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News Wrap: Rangel Faces Ethics Charges

In other news Thursday, Democratic Rep. Charles Rangel of New York will face multiple ethics charges before a House ethics panel, stemming from financial, tax and real estate dealings.

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    Longtime Congressman Charles Rangel will face

    multiple ethics charges in the U.S. House. The announcement today means the veteran Democrat will be tried before a House ethics panel. The charges stem from his financial, tax and real estate dealings. But Rangel said he's ready to defend himself.


    I feel extraordinarily good that my

    supporters over 40 years will be able to evaluate what they come up with. And I don't have any fear at all, politically or personally, what they come up with.


    Rangel stepped down last March as chairman of the

    powerful Ways and Means Committee.

    Senate Democrats gave up today on an energy bill to cap carbon dioxide

    emissions. The measure would have charged utilities and other industries that contribute to climate change. Republicans balked at the bill. And, today, Senate Majority Leader Harry Reid said he cannot muster the 60 votes needed to advance it.

    President Obama has now apologized to Shirley Sherrod, a former

    Agriculture Department official in Georgia. She had been fired this week over race-tinged remarks at an NAACP event. They later proved to be taken out of


    White House senior aide David Axelrod told the "NewsHour" that the

    president spoke to her this afternoon.

    DAVID AXELROD, senior White House adviser: He called her simply because he wanted to express his regrets over what happened. She was done a disservice, a great disservice, by — by the administration, by the NAACP, by the news media, by all — everyone involved.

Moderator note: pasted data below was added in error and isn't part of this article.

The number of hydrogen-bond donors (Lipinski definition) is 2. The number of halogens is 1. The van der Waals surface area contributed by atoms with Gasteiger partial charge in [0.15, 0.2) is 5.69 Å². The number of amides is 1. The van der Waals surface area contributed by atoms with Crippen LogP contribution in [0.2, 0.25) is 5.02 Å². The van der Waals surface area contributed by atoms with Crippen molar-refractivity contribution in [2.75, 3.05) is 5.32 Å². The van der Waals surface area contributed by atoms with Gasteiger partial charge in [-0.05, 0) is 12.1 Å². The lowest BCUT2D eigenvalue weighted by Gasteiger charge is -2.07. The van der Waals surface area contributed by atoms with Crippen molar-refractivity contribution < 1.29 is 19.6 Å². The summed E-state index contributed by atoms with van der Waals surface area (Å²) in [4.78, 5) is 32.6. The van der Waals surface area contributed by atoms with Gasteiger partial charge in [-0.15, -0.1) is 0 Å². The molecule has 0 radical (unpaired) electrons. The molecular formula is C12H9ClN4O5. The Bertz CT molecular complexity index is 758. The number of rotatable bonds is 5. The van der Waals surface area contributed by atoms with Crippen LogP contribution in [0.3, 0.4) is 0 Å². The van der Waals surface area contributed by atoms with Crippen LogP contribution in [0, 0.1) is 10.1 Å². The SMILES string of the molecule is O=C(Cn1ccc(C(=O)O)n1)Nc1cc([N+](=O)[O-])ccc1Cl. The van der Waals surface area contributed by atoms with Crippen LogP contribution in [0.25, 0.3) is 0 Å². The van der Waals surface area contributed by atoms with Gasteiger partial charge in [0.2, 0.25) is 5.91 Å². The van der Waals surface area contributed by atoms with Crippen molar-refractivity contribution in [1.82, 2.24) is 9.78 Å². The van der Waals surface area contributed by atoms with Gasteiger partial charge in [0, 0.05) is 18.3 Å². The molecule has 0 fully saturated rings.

There was a rush to judgment that was unfair and maligned a good person. And the president felt strongly that he wanted to say that to her personally, and — and they had a good conversation.


    Earlier, Sherrod said the president had not experienced some of things she has had to contend with in life. She has not said if she will accept a new position within the Agriculture Department.

    A NATO helicopter went down in Southern Afghanistan today, killing two U.S. troops. The Taliban claimed it shot down the helicopter in Helmand Province. NATO said the cause was still under investigation. At least 50 Americans have died in Afghanistan this month.

    In Iraq, four prisoners linked to al-Qaida have escaped from a prison outside Baghdad. The U.S. handed over the site, Camp Cropper, to the Iraqis last week. The country's justice minister announced the escape, but gave no details. Other Iraqi officials said the prisoners had help from a guard.

    Secretary of State Hillary Clinton urged Vietnam today to improve its human rights record. She was in Hanoi to mark the 15th anniversary of

    normalized relations between the U.S. and Vietnam. Clinton welcomed the improved ties, but said the communist government must allow free speech.

    HILLARY RODHAM CLINTON, U.S. Secretary of State: Vietnam, with its extraordinary, dynamic population, is on the path to becoming a great nation with an unlimited potential. And that is among the reasons we expressed concern about arrest and conviction of people for peaceful dissent, attacks on religious groups, and curbs on Internet freedom.


    Clinton also promised increased help with the lasting consequences of Agent Orange. The U.S. military made wide use of the defoliant during the Vietnam War, but it has since been linked to cancer and birth defects.

    Computer maker Dell will pay $100 million to settle federal claims of fraudulent accounting. The Securities and Exchange Commission had brought the civil charges. It said Dell fixed its books to meet Wall Street targets for its earnings. The SEC said Dell also failed to disclose large payments from Intel in exchange for not using equipment by a rival firm.

    For the record, Intel is an underwriter of the "NewsHour."

    The ancient site at Stonehenge in Southern England has a newly discovered neighbor. Archaeologists reported today they have uncovered the foundations of a second ceremonial monument a few hundred yards away. It was apparently a wooden version of the iconic stone circle. The main Stonehenge site dates back 3,500 years.

    Those are some of the day's major stories — now back to Jeff.